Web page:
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Textbooks / Chemistry / Organic Chemistry 7

Organic Chemistry 7th Edition - Solutions by Chapter

Organic Chemistry | 7th Edition | ISBN: 9780321803221 | Authors: Paula Yurkanis Bruice

Full solutions for Organic Chemistry | 7th Edition

ISBN: 9780321803221

Organic Chemistry | 7th Edition | ISBN: 9780321803221 | Authors: Paula Yurkanis Bruice

Organic Chemistry | 7th Edition - Solutions by Chapter

Solutions by Chapter
4 5 0 353 Reviews
Textbook: Organic Chemistry
Edition: 7
Author: Paula Yurkanis Bruice
ISBN: 9780321803221

Organic Chemistry was written by and is associated to the ISBN: 9780321803221. This expansive textbook survival guide covers the following chapters: 354. Since problems from 354 chapters in Organic Chemistry have been answered, more than 31301 students have viewed full step-by-step answer. The full step-by-step solution to problem in Organic Chemistry were answered by , our top Chemistry solution expert on 03/16/18, 03:38PM. This textbook survival guide was created for the textbook: Organic Chemistry, edition: 7.

Key Chemistry Terms and definitions covered in this textbook
  • 1,4-addition

    A reaction involving the addition of two groups to a conjugated p system in which one group is installed at the C1 position and the other group is installed at the C4 position.

  • Anomers

    Carbohydrates that differ in confi guration only at their anomeric carbons.

  • Birch reduction

    A reaction in which benzene is reduced to give 1,4-cyclohexadiene.

  • bond-line structures

    The most common drawing style employed by organic chemists. All carbon atoms and most hydrogen atoms are implied but not explicitly drawn in a bond-line structure.

  • carbides.

    Ionic compounds containing the C2 22 or C42 ion. (22.3)

  • dipole-dipole interactions

    Theresulting net attraction between two dipoles.

  • gauche interaction

    The steric interaction that results when two groups in a Newman projection are separated by a dihedral angle of 60°.

  • Hammond postulate

    In an exothermic process the transition state is closer in energy to the reactants than to the products, and therefore the structure of the transition state more closely resembles the reactants. In contrast, the transition state in an endothermic process is closer in energy to the products, and therefore the transition state more closely resembles the products.

  • Hemiacetal

    A molecule containing an !OH and an !OR or !OAr group bonded to the same carbon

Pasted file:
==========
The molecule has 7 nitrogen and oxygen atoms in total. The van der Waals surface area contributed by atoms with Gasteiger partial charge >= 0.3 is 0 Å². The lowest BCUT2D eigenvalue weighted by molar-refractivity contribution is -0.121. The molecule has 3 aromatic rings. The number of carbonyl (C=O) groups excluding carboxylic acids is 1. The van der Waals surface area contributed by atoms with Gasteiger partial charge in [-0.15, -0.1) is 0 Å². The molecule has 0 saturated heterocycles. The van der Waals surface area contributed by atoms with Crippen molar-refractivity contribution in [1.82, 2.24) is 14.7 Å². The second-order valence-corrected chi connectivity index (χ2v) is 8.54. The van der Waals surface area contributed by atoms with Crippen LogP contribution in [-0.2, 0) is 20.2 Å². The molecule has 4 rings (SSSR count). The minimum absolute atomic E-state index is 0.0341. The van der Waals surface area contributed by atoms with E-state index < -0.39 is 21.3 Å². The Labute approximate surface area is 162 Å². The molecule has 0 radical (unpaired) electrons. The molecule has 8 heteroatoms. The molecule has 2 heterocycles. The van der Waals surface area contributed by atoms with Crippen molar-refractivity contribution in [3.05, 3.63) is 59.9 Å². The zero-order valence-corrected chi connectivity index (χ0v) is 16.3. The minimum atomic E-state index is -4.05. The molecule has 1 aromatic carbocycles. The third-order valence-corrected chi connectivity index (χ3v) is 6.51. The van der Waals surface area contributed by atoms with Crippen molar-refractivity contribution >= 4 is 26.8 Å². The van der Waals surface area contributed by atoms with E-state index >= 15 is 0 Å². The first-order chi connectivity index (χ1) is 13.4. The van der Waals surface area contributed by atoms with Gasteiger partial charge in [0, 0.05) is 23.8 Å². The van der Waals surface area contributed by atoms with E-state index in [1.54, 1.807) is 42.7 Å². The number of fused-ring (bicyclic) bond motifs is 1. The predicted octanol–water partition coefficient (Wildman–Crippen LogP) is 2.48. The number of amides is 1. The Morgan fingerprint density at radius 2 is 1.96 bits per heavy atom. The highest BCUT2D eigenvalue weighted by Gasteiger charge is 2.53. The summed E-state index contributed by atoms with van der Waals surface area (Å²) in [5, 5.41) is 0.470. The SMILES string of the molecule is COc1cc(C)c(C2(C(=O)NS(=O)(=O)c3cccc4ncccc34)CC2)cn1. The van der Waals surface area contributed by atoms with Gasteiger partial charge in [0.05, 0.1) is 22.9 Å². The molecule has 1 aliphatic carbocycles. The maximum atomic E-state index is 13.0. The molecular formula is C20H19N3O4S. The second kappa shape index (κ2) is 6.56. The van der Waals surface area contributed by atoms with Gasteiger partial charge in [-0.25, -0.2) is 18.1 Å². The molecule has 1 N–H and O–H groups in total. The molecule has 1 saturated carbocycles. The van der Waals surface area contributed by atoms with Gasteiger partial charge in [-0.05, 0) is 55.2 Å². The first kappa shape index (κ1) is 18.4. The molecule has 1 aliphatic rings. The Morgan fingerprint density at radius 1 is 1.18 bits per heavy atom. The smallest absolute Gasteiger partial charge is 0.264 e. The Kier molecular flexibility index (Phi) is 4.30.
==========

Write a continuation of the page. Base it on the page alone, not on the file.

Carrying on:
• Hund’s rule

    When considering electrons in atomic orbitals, a rule that states that one electron is placed in each degenerate orbital first, before electrons are paired up.

  • hydrophilic

    Water attracting. The term is often used to describe a type of colloid. (Section 13.6)

  • kinetic control

    A reaction for which the product distribution is determined by the relative rates at which the products are formed.

  • Living polymer

    A polymer chain that continues to grow without chain-termination steps until either all of the monomer is consumed or some external agent is added to terminate the chain. The polymer chains will continue to grow if more monomer is added.

  • Messenger RNA (mRNA)

    A ribonucleic acid that carries coded genetic information from DNA to the ribosomes for the synthesis of proteins

  • nucleophilic attack

    One of the four arrow-pushing patterns for ionic reactions.

  • particle accelerator

    A device that uses strong magnetic and electrostatic fields to accelerate charged particles. (Section 21.3)

  • probability density 1c22

    A value that represents the probability that an electron will be found at a given point in space. Also called electron density. (Section 6.5)

  • retrosynthetic analysis

    A systematic set of principles that enable the design of a synthetic route by working backward from the desired product.

  • strong deactivators

    Groups that strongy deactivate an aromatic ring toward electrophilic aromatic substitution, thereby significantly decreasing the rate of the reaction.

  • Tautomers

    Constitutional isomers in equilibrium with each other that differ in the location of a hydrogen atom and a double bond relative to a heteroatom, most commonly O, N, or S.

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